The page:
Emi Howell is a film and theatre producer who is using her unique talents to make a positive difference in the world. Her current play, Nazanin's Story, follows the unfolding events of Nazanin Zaghari-Ratcliffe, a British/Iranian national. In April 2016, Nazanin and her infant daughter flew to Iran to visit her family. When she tried to return home, she was detained at the airport in Tehran and put in prison for allegedly "plotting to topple the Iranian government." Her daughter remains in Iran. Her husband, Richard Ratcliffe, remains in England and is working to free her.
Emi's play was long listed for the Amnesty Freedom of Expression Award and continues to inspire audiences to take action. I heard her story on The Guilty Feminist Podcast and I was so inspired by her mission, that I wanted to share it with you!
What made you decide to produce a play about Nazanin?
I first heard about Nazanin's imprisonment in December 2016 - she had been taken in April. I started researching her situation and it shocked me that something like this could happen today and yet I didn't hear about it until 8 months later. The idea that something this horrendous wasn't front page news was appalling. It was so awful that it could have easily been a work of fiction. I wanted to share this family’s ordeal with as many people as possible, and I wanted it to reach them on a deeper level. When most people read a news article it can become just another story in a long list. I wanted to share this story on an emotional level, enable people to connect and then be inspired to do something to help.
It's definitely working. Ever since I heard you and Richard Ratcliffe speak, I've been more engaged with this story. But it's easy to feel powerless to help. What can we do?
Politically there's a petition you can sign calling for her release and Amnesty send postcards from supporters to Nazanin, though it’s unlikely she ever gets to read them. Writing a letter to your MP about Nazanin works as it puts her on their radar and then when a debate or question comes up in Parliament they are already aware and sympathetic.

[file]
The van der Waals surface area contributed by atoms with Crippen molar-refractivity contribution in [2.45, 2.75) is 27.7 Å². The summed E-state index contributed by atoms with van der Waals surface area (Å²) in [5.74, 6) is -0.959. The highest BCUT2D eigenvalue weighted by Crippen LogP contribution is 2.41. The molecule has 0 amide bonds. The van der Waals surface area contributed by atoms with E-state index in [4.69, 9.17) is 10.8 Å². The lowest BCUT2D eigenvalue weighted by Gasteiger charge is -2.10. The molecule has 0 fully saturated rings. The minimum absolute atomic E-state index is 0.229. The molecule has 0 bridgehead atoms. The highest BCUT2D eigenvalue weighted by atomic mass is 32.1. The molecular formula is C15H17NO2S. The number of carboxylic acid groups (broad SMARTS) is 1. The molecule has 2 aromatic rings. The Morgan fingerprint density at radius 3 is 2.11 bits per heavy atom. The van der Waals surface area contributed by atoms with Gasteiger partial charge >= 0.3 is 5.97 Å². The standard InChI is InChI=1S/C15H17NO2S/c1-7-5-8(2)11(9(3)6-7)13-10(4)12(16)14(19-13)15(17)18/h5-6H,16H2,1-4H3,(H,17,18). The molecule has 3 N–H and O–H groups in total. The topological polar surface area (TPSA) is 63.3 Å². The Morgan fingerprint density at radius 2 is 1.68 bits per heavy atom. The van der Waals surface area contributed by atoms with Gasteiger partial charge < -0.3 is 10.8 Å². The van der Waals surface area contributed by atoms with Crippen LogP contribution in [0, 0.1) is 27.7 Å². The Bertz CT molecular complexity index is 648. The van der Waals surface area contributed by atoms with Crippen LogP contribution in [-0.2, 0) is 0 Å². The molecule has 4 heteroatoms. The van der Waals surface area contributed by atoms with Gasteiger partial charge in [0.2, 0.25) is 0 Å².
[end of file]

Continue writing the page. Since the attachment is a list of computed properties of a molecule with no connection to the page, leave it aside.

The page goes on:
At Howell Productions we are asking for the public to fill in One Day of Freedom cards. They can be found on our website and ask if you only had one day of freedom what would you do with it, how would you chose to spend it? These cards will then be made into a book and given to Nazanin, and Gabriella, for when they come home. They plan to complete one card a week to help them get back into living normally.
We ask that you share her story with people; friends, family, come to see the play and encourage others to do so. And finally, send messages of support via twitter or facebook. When Nazanin was released for three days she got a chance to read the twitter messages people had posted for her. The fact that so many people cared and were thinking of her meant everything to her. It gave her the courage to cope, knowing she is not forgotten.
What are the biggest challenges you've faced while working on this play? And how have you worked through them?
One of the big challenges is staying true to the story. Stories change as more information comes to light, so adapting the play to not only deal with everyday changes but changes that affect the past information we have, is so important. We're not spinning a fictional tale. Our aim is to stay true to Nazanin's story.